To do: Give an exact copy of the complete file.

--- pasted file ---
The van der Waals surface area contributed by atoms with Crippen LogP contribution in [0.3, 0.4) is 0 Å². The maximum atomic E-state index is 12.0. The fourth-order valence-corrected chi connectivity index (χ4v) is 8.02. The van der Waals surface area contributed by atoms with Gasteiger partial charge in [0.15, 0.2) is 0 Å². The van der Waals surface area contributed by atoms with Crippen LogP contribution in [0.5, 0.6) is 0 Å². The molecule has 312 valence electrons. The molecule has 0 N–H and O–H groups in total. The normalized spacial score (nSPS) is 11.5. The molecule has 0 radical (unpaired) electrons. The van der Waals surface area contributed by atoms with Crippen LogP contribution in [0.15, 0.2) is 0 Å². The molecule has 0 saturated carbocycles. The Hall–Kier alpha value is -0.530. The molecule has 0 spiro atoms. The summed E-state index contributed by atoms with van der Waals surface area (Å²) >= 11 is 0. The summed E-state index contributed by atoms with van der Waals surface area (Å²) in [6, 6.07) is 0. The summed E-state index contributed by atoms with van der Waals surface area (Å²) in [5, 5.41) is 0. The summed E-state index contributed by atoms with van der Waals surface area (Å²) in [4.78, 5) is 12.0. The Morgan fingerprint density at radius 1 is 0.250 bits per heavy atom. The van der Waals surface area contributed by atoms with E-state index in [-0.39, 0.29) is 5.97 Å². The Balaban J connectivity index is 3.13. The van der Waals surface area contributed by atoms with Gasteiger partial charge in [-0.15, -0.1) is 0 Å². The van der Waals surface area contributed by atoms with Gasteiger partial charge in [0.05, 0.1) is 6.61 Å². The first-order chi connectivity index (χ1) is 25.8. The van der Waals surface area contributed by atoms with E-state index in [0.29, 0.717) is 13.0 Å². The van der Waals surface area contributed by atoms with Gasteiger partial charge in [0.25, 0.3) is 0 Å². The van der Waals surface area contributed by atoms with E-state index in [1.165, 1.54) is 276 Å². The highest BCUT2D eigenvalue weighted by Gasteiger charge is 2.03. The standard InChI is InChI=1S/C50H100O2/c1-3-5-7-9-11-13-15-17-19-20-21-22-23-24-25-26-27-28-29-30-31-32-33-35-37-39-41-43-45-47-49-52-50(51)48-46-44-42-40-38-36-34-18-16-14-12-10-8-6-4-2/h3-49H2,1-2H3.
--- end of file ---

The van der Waals surface area contributed by atoms with Crippen LogP contribution in [0.3, 0.4) is 0 Å². The maximum atomic E-state index is 12.0. The fourth-order valence-corrected chi connectivity index (χ4v) is 8.02. The van der Waals surface area contributed by atoms with Gasteiger partial charge in [0.15, 0.2) is 0 Å². The van der Waals surface area contributed by atoms with Crippen LogP contribution in [0.5, 0.6) is 0 Å². The molecule has 312 valence electrons. The molecule has 0 N–H and O–H groups in total. The normalized spacial score (nSPS) is 11.5. The molecule has 0 radical (unpaired) electrons. The van der Waals surface area contributed by atoms with Crippen LogP contribution in [0.15, 0.2) is 0 Å². The molecule has 0 saturated carbocycles. The Hall–Kier alpha value is -0.530. The molecule has 0 spiro atoms. The summed E-state index contributed by atoms with van der Waals surface area (Å²) >= 11 is 0. The summed E-state index contributed by atoms with van der Waals surface area (Å²) in [6, 6.07) is 0. The summed E-state index contributed by atoms with van der Waals surface area (Å²) in [5, 5.41) is 0. The summed E-state index contributed by atoms with van der Waals surface area (Å²) in [4.78, 5) is 12.0. The Morgan fingerprint density at radius 1 is 0.250 bits per heavy atom. The van der Waals surface area contributed by atoms with E-state index in [-0.39, 0.29) is 5.97 Å². The Balaban J connectivity index is 3.13. The van der Waals surface area contributed by atoms with Gasteiger partial charge in [-0.15, -0.1) is 0 Å². The van der Waals surface area contributed by atoms with Gasteiger partial charge in [0.05, 0.1) is 6.61 Å². The first-order chi connectivity index (χ1) is 25.8. The van der Waals surface area contributed by atoms with E-state index in [0.29, 0.717) is 13.0 Å². The van der Waals surface area contributed by atoms with Gasteiger partial charge in [0.25, 0.3) is 0 Å². The van der Waals surface area contributed by atoms with E-state index in [1.165, 1.54) is 276 Å². The highest BCUT2D eigenvalue weighted by Gasteiger charge is 2.03. The standard InChI is InChI=1S/C50H100O2/c1-3-5-7-9-11-13-15-17-19-20-21-22-23-24-25-26-27-28-29-30-31-32-33-35-37-39-41-43-45-47-49-52-50(51)48-46-44-42-40-38-36-34-18-16-14-12-10-8-6-4-2/h3-49H2,1-2H3.